Complex rules add to nominees' work

Sen. Michael Bennet (D-Colo.) is working all avenues of his party’s complex, multi-tiered nominating process to best position himself for the general election.

The Bennet campaign revealed earlier this month that it would petition its way onto the August primary ballot in addition to working its way through the precinct caucus and state assembly process. 

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Bennet’s primary opponent, former state House Speaker Andrew Romanoff, said the move meant Bennet was shifting his attention away from the grass roots of the party. 

“If you’re going to be able to hold this seat in the fall, you’ve got to be able to rally the troops,” he told The Hill.

Romanoff has topped Bennet in early precinct voting in the caucus process, but Bennet has maintained a slight lead among voters in the polls.

If Bennet only did the caucus process, he would need 30 percent of the votes to get on the August primary ballot.

But because he’s opted to do both the petition and the caucus process, his campaign is in the process of gathering 1,500 signatures from registered Democrats in each of the state’s seven congressional districts. Bennet will also need at least 10 percent of the vote in the Democratic Party’s state assembly on May 22.

Romanoff, who is only doing the caucus process, needs 30 percent of vote at the assembly to secure his name on the ballot. If he garners more votes than Bennet, his name will appear first.

Meanwhile, the likely Republican nominee, former Lt. Gov. Jane Norton, announced Tuesday she was following Bennet’s lead and would petition her way onto the GOP primary ballot. But unlike Bennet, Norton is only seeking petition signatures and isn’t going to participate in her party’s state assembly, which is also being held on May 22.

“The appointed senator’s decision to gather petitions will give him an opportunity to campaign on a broad public stage over the next six weeks, and that’s an advantage I will not cede to him,” Norton said in a statement Tuesday. “I will begin campaigning full-time for the primary today.”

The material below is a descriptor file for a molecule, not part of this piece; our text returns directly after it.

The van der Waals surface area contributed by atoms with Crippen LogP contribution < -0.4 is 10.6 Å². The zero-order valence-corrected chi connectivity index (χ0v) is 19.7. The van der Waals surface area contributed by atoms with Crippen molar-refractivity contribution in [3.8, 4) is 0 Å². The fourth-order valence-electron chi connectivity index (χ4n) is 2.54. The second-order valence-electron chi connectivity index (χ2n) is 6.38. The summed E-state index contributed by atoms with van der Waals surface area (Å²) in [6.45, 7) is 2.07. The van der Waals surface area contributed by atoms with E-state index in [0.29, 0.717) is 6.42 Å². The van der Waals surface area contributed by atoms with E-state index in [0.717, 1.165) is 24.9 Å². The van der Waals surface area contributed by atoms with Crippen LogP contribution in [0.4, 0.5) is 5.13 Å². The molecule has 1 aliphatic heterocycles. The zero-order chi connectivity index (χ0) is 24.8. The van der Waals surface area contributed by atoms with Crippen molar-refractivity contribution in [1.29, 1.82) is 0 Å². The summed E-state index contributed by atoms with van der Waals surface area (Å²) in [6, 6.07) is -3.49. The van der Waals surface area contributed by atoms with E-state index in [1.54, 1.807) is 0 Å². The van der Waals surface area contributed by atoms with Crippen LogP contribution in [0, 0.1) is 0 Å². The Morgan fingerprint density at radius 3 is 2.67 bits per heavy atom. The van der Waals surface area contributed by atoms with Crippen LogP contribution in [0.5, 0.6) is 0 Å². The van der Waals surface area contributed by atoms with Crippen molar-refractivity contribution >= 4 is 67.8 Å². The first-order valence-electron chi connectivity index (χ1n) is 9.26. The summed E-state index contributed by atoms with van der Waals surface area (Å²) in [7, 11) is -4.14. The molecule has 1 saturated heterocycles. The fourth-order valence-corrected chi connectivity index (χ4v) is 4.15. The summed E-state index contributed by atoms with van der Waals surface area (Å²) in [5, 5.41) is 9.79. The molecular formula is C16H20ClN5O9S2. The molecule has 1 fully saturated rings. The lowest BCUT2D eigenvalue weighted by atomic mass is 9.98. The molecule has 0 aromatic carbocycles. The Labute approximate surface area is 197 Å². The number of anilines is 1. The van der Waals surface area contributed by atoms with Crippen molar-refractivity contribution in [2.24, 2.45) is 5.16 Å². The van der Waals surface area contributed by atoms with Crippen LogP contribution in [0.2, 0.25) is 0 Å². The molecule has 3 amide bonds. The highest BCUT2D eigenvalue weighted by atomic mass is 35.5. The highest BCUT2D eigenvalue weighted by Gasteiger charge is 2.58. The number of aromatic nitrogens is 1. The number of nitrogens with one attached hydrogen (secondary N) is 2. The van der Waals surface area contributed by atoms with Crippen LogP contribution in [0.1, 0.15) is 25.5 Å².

Norton could have taken the dual route, which would have required her to garner 10 percent of the vote at the Republican state assembly. Her decision to focus solely on the signatures will cost her some exposure.

“Any candidate for statewide office who forgoes the caucus assembly process will not be allowed to speak,” Colorado GOP Chairman Dick Wadhams told the Denver Post Tuesday. “They will not be allowed to have banners or signs or literature at the state convention. If the convention is not good enough to participate in, it’s not good enough for them to have a presence. That’s their decision.”

Norton had battled Weld County District Attorney Ken Buck through the precinct caucus and assembly process but decided that focusing on the wider GOP electorate would better position her for the general-election campaign. 

“I will spend the next six weeks campaigning on the issues to the several hundred thousand Coloradoans who will vote in the Republican primary, not to mention thousands of other unaffiliated and Democrat voters who are sick and tired of business as usual in Washington,” Norton said.

She’s now required to gather 1,500 signatures from registered Republicans in all of Colorado’s congressional districts.

Meanwhile, Romanoff said he was able to pick up delegates to the state assembly at the county assemblies held last Saturday. “It gives our grassroots campaign a shot in the arm,” he said. “It gives our team the confidence we need to win this whole race.”

In a year when the Democratic turnout may be lower than in past cycles, Romanoff said having the support of the party’s core activists will help him hold the seat. Bennet has been trailing the GOP candidates in recent polls.

“I think we’re going to need that kind of energy in November,” Romanoff said. “We have a lot of supporters who are very eager to begin the grassroots campaign we’ll have in the fall.”

But Colorado has a long history of insurgent candidates sailing through the state’s complicated caucus process and then getting trounced in the primary, according to observers. 

Rather than his performance in the caucus process, Romanoff’s first-quarter fundraising total will be a better indication of his ability to compete in the August primary. Norton announced last week she raised more than $800,000 last quarter. Bennet announced Tuesday he raised $1.4 million in the period. Romanoff has yet to release his numbers, which are due April 15.

The decision by Norton and Bennet not to prioritize their parties’ assembly process is a testament to the relevance of the process, said Rick Ridder, a Democratic consultant whose firm is working with Bennet’s camp.

There are only about 25,000 voters who attend the caucuses and some 3,200 who go to the state conventions, Ridder said. 

“What you have is an increasing acceptance in the political community that the caucuses are a long, expensive process that are controlled by a very small percentage of the activists in the state,” he noted.


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